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Hop music

How an a/v powerhouse and an award-winning Bluffton brewery came together in pursuit of a sweet-sounding brew.

Story by Barry Kaufman + Photography by Ian Santiago

Lot 9 brewmaster Walt Trifari and AIC owner Curtis Hubner combined their skills to create Subsonic Ale, brewed to the tunes of Dire Straits.

We all know how we like our beer to taste. Some like it hoppy, with a stiff pine note running right down the middle. Some like it malty, with the flavor of rich grains emboldening a smooth, mellow brew. But rarely do we ever think about how we want our beer to sound. 

With SubSonic Ale your beer can sound like the iconic opening notes to Dire Straits’ “Money for Nothing.” OK, so it will still sound like a beer. But Mark Knopfler’s famous riff will reverberate through every bubble of this unique new collaboration between award-winning brewery Lot 9 and area audio and video firm Advanced Integrated Controls.

“The fact that this is actually reality is beyond me,” said AIC owner Curtis Hubner. Beer-sound technology is a new venture for the company, but it is hardly its first new venture.

Originating from a background in security and alarm systems, Hubner decided to branch out and use his expertise in technology to potentially kickstart a career in the audio/video field. Shortly after accepting a position at a local company, he decided to take the risk and open his own company. From running a business with nothing but himself and a van, to being a highly regarded company in the area, AIC has definitely grown exponentially since its establishment in 2006.  

“When automation really kicked in, it was a really easy progression for me. Of course we offer security cameras and things like that at AIC, but today we’re all in on automation,” he said. “Cameras, HVAC, energy monitoring — we’re able to really let all those things work together since they’re all on one platform. We pride ourselves on doing custom jobs and making the things we already use work better.”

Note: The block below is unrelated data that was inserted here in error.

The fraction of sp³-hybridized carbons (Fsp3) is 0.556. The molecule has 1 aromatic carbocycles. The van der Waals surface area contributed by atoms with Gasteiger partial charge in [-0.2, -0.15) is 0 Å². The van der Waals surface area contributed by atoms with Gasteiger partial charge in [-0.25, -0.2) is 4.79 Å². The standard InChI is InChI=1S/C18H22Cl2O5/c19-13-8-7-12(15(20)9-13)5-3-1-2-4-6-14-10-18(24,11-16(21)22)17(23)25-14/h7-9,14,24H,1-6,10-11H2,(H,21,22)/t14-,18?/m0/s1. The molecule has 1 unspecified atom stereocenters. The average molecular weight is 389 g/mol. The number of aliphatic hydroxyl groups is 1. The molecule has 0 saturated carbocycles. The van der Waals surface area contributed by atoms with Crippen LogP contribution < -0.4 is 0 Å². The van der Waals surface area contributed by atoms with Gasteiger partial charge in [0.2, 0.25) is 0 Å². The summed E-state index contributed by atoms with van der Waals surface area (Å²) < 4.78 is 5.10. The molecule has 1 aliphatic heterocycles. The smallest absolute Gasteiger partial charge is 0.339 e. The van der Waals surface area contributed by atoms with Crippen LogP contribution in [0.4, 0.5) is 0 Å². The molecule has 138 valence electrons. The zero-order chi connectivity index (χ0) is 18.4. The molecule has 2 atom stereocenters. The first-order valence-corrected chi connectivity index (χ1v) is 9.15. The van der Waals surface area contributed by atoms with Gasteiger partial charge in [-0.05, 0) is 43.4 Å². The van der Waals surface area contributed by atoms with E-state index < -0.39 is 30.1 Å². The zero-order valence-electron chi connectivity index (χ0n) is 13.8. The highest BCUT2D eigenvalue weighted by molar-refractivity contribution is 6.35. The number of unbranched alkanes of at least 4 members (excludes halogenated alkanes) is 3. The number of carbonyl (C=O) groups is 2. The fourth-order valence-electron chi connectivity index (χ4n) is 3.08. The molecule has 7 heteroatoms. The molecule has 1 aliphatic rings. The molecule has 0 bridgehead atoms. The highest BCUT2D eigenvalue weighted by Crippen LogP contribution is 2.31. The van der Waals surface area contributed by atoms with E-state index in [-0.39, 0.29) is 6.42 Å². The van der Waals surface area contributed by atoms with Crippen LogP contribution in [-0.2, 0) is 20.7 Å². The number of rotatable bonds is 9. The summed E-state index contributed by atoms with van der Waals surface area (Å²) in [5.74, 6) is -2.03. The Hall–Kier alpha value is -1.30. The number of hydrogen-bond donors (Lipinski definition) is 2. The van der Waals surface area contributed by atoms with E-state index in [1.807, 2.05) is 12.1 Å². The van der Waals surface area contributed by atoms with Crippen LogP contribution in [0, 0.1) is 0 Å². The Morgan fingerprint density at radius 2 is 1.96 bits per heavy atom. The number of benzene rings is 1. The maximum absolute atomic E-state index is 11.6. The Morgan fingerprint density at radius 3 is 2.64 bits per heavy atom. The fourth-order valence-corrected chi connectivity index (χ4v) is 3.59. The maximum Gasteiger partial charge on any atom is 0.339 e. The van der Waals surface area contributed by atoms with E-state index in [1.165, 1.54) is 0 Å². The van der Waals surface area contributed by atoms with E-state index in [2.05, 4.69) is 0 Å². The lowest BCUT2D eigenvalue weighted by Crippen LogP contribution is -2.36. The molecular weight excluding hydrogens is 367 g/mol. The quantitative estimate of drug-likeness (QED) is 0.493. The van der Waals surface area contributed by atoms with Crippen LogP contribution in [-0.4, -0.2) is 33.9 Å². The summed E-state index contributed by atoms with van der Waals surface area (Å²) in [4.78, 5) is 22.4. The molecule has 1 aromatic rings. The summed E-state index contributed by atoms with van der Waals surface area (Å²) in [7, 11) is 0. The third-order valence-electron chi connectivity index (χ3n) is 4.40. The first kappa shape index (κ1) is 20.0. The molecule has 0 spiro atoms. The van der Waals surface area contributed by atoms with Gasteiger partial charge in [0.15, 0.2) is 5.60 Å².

With clients ranging from celebrity homeowners to Gulfstream Aviation, AIC has built a reputation for its ingenious turnkey automation. For Hubner, it means doing something a little more exciting than hanging up cameras. “We’re having a lot of fun with it,” he said.

But the fun really began when a few AIC employees decided to try out a new spot in Bluffton, Lot 9 Brewing. Opened just over a year ago, the brewery already has made a name for itself, winning best of the Southeast for its Mai Lord Mailbock beer in the United States Beer Tasting Championship and taking home the bronze at the U.S. Beer Open for its Blonde Ale.

“Lot 9 didn’t start out as a project. My guys were just over there drinking beer,” he said. While the brewery’s offerings on tap were the best of the best, the music definitely left something to be desired. Piped from a single speaker in the middle of the tap room, the setup left just a handful of seats where the music could be properly heard. 

“They didn’t have a lot of capital for a proper sound system, so my guys reached out to me, knowing we had a plethora of A/V gear we wouldn’t sell,” said Huber.

AIC not only upgraded and streamlined the sound system with speakers inside and outside, all controlled by a single custom- tailored app, they decided to set it up for Lot 9 on the house. Said Hubner, “And since we decided we’d do it pro bono, Walt (Trifari, brewmaster) was like, ‘Why don’t you make your own beer?’” 

Once AIC’s dealers over at Nortek got wind of what they were doing at Lot 9, they decided to go even further by offering up even more high-end technology to include in the system at the brewery. They even helped set up a photo shoot for the release and had their designers create an eye-catching logo for the beer.

“I was happy to brew it for them, but my one stipulation was that we were going to play music for the beer,” said Trifari. Inspired by a beer he’d sampled in Italy that was fermented to music, Trifari suggested hooking up a large subwoofer to one of the fermenting tanks. “My thought was that the vibrations in the liquid would affect the living organisms. It did ferment faster than normal. But I wanted to make sure we infused some music into a product for these guys who are all about sound and music.”

“We cranked that thing up, and you could see in the tank things were moving a little faster,” added Hubner. “The beer ended up being more of a stout than we thought it would be. We decided to do a Hefeweizen beer with Golden Grahams and bananas. It doesn’t taste like that, but it does have some of that character.”

Of course, the big decision was what music would usher in this new beer. “We played Dire Straits because the guys wanted some rock,” said Hubner. “Plus, it has a lot of bass.”

The resulting beer, SubSonic Ale, now is on tap at Lot 9 Brewing.

Click here to watch Trevor Hardin’s video of this beer brewed to the sounds of Dire Straights, using SpeakerCraft technology.